as a human ability
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Psychology in the Late Middle Ages (before the plague) saw a rebirth of empiricism.
Ontology: study of existence. The Classical philosophers melded this into studies of psychology.
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William of Ockham: responsible for reviving empiricism in psychology during the
Late Middle Ages. Differentiated psychology from metaphysics.
Ockham’s razor: he always sought the most parsimonious explanations.
Intuitive cognition: our perceptions give us real understanding about what is true and
false in the world. From here it is possible to abstract (see next).
Abstractive cognition: concerning universals. Universals are mental concepts only that do not exist
outside of the mind.
• Hypothetical (we may abstract ideas that do not exist or are false)
He asked questions pertaining to psychology where the Greeks had asked metaphysical questions (e.g.,
how can we transcend illusion and access the Forms?).
• How do we acquire universal concepts when we have direct knowledge of only individuals?
• Perception, object classification
Took cognitive abilities away from the soul (where Aquinas, Aristotle, and Ibn Sina had placed them)
and attributed them to the mind.
Habit: concepts we hold are derived from our experiences.
• Therefore universals are learned habits
• Allow thought to be independent of actually sensed objects
• Mental concepts (not behaviours, which was believed in the behaviourist tradition)
Proclaimed that there are no scientific grounds to think that the soul is immortal. This proclamation
separated science and religion, and was a first step in the development of science.
Physical science: developed in the 14 century as a result of William of Ockham’s work.
Summa theologica: St. Thomas Aquinas’ idea that philosophical truth and God’s truth are the same.
St. Bernard of Clairvaux rejected the idea of summa theologica, stating that God could be known
through faith alone.
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Realism: idea that truth has a divine property, and that universal human concepts correspond to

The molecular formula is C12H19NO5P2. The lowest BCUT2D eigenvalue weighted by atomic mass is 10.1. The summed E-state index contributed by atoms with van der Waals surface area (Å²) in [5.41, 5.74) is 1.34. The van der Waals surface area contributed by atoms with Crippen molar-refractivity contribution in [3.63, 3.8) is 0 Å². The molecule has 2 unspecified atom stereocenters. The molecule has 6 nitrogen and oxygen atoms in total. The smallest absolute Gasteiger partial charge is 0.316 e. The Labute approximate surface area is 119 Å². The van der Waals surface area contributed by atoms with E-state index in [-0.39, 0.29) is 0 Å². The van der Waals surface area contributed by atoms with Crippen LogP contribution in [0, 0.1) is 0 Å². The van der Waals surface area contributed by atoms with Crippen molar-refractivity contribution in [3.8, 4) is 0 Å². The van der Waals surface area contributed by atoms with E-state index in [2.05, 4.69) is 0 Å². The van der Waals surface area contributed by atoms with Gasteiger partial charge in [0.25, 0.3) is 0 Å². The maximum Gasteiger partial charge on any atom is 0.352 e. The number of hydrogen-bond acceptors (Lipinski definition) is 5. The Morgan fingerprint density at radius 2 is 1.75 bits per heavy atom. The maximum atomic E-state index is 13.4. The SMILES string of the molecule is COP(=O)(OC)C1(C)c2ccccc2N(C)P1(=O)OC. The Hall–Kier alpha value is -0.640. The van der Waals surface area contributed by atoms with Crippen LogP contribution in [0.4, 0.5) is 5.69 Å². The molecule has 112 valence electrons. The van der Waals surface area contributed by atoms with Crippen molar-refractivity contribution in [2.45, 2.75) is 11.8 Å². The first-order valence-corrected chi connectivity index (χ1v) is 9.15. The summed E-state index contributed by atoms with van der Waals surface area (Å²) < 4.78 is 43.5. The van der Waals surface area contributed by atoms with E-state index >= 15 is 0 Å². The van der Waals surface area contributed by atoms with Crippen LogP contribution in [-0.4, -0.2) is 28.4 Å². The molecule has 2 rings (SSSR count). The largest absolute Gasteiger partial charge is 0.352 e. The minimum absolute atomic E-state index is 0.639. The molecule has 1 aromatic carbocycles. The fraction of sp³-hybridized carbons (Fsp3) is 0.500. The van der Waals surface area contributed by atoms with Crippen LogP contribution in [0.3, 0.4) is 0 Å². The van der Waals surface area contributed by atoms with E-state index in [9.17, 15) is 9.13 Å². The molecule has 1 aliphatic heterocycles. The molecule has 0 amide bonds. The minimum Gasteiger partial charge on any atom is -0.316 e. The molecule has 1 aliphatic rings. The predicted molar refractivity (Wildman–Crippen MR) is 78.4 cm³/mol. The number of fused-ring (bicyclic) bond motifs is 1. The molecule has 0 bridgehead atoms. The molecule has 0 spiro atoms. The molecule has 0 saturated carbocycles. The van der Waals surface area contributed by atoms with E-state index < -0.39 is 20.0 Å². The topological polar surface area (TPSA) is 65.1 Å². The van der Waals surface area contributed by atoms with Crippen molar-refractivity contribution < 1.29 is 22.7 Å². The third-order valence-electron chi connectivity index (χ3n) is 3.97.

enduring Forms. In medieval times, this was a popular belief. The most common manifestation was that
universal human concepts are an Idea in the mind of God.
• Plato, Aristotle, and Aquinas all held this belief
Nominalism: idea that universal concepts are puffs of air that occur when we speak a name. That is to
say, that there is no divine nature in universal concepts. This is the opposite of realism.
Trying to analyze universal concepts would constrain 14 century thinkers in their belief of what
humans could know.
Peter Abelard: greatest medieval philosopher before the High Middle Ages (when Aristotle’s works
Conceptualism: universal concepts are not divine ideas but rather are mental labels.
Major consequence of conceptualism:
• Before, it was believed that humans could have complete knowledge – that is, they could
transcend perception and have knowledge of the Forms or Ideas in the mind of God.
• Now, conceptualism called into question whether or not beliefs reflect mere opinion
• Skepticism came back
If God created our realities, he could make illusions that we think we see but do not truly exist.
Nicholas of Autrecourt: believed that thinking is a human activity that requires understanding, not
divine intervention. Appearances are reality; even though we cannot know this for certain, it is more
worthwhile than the opposite assumption that all appearances are false.
• Follower of Ockham
The modern concept of the individual came about during the High Middle Ages.
• Biographies and autobiographies
• Portraits reflecting the person, not just their status
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In early Christianity, women were allowed in every part of religious life: they could preach, worship,
and often lived in chaste, mix-sex monasteries. Christianity began to take on Classical culture, and with
it brought the misogyny of the Romans and rejection of sensual pleasure (a la Plato).
Women, then, were ...
• No longer allowed to preach
• Not allowed at holy relics
• Considered man’s helper (as if this was their only calling)
• Sex considered sinful (whether married or not)
• Virgin women considered holy, and yet all women seen as temptresses
St. Jerome: Christian misogynist who described womanhood as the temptation of flesh.
Fin amour: “courtly love.” This idea came about through popular literature with romantic themes.
• Romantic sexual love
• Knightly honour
Marie of France was one author who wrote fiction in the fin amour canon.
Consequences of fin amour
• Brought about more focus on the individual and the in